It looks like there is a huge cock-up in the von Storch and Zorita Comment, which completely screws up their simulations. We alluded to a defect in their methodology in our Reply, but I didn’t realize just how big a defect it was.
Von Storch and Zorita said the following:
MM05 performed a Monte Carlo study with a series of independent red-noise series; they centered their 1000 year-series relative to the mean of the last 100 years, and calculated the PCs based on the correlation matrix. It turned out that very often the leading PCs show a hockey stick pattern, even if the data field was by construction free of such structures. This finding was recently confirmed by others (F. Zwiers, personal communication).
We observed the following about this in our Reply.
VZ said that the MM05a Monte Carlo study calculated PCs on the correlation matrix; in fact, following MBH98, we used the decentered data matrix in our simulations. From this, we surmise that VZ calculations were not done by SVD on the decentered data matrix; this will have a material impact on their yield of hockey sticks.
I just realized how "material" the impact of this defect in their implementation of the hockey stick algorithm: it eliminates the effect totally!! Think about it for a moment – if you change the centering of the data set, you don’t change the correlation matrix. So if you do principal components on the correlation matrix of the short-centered data, you get exactly the same eigenvectors (weighting factors) as correctly centered data. You only get different eigenvectors if you do SVD on the short-centered data directly and take the left matrix, as Mann did. When you re-read the above VZ quotation narrowly, they have not shown that they have replicated the algorithm, only that Zweiers had confirmed the effect. Because we were happy that von Storch and Zorita seemed to confirm the Artificial Hockey Stick effect, we assumed that they had somewhat implemented the hockey stick algorithm and didn’t fully worry through this issue in our Reply, beyond the above sentence.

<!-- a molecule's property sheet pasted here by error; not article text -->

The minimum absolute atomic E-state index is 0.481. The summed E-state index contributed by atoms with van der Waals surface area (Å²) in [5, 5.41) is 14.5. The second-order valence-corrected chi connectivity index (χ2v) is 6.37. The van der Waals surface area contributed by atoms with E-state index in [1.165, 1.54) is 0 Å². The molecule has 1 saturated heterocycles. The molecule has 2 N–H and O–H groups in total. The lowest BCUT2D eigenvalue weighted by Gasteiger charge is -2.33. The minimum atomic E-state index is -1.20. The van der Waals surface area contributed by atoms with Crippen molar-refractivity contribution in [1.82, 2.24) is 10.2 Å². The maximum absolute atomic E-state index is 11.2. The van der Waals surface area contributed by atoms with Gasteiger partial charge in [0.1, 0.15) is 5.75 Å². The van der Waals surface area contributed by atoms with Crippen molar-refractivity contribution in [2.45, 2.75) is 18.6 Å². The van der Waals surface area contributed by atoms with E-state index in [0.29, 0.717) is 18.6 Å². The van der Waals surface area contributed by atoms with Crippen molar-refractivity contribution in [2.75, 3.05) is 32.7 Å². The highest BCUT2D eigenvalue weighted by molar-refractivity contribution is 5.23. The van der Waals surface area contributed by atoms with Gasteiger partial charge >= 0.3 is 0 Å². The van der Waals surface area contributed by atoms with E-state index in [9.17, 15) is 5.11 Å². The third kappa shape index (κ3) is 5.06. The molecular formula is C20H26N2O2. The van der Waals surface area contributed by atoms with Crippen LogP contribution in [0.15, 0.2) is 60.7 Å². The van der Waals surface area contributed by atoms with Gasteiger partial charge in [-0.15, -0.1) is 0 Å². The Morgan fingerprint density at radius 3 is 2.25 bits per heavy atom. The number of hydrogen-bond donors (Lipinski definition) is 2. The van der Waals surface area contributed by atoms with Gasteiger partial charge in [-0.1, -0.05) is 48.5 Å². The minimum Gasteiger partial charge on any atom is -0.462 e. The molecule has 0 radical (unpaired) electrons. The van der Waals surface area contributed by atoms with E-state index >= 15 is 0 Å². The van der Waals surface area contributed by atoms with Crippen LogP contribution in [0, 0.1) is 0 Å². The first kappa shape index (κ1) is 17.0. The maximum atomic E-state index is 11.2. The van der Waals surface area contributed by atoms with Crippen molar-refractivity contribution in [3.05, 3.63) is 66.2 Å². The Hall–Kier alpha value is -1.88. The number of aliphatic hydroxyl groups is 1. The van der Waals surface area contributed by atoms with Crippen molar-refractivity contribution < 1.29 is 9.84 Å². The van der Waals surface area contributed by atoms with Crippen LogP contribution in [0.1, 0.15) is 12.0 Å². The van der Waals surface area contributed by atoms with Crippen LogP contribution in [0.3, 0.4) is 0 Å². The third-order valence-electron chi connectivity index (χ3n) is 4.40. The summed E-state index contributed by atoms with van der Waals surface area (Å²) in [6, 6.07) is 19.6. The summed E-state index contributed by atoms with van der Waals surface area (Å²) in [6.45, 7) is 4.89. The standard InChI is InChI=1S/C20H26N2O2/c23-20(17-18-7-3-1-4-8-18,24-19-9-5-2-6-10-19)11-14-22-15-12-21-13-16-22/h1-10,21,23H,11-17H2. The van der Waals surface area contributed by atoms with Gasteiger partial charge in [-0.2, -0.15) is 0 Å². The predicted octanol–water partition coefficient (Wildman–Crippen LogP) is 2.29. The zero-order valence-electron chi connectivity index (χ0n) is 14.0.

It would have been nice to have fully realized this at the time of our Reply, because von Storch has been nice to us and I would have given him a heads-up on the issue if I’d realized it. On the other hand, we’d asked to see their code to see what they were doing and didn’t get anywhere. We even had to argue with GRL to get the above sentence in. It is possible that the VZ description of their algorithm is inconsistent with their actual algorithm, in which case, the problem with their pseudoproxies is the more germane issue. But, if the VZ source code is consistent with the description in their article, the entire von Storch and Zorita simulation is totally screwed up. This won’t amuse realclimate.
Update (Friday): The following question needs to be explained as well: if the correlation matrices are the same, then isn’t this proving too much – i.e. wouldn’t VZ then get identical results either way? Presumably, in their implementation, they standardized on the short segment, not just short-centering, but also short-scaling. The short-segment standard deviations for each series will differ from the full-series standard deviation. So the correlation matrices are the same, but the weights from the eigenvectors are applied to versions which have been divided by slightly differing standard deviations. It is the difference between these standard deviations that accounts for the very slight difference in the two VZ runs, rather than the impact of the MBH98 method. This slight difference in standard deviations would be a minor glitch, if that were the problem. Indeed, short-segment standardizing in this form would, on the face of it, slightly discriminate against hockey stick shaped series, although the effect is slight. (This is doubtless why MBH98 used something called detrended standard deviations, which do not downweight hockey stick shaped series. The Hockey Team is serious about hockey sticks and every little edge is used.)
Update (Saturday): von Storch has sent me an email saying that they used covariance matrices in their PC calculations and defended his calculations. I’m considering the email and will post a more definitive response after this consideration.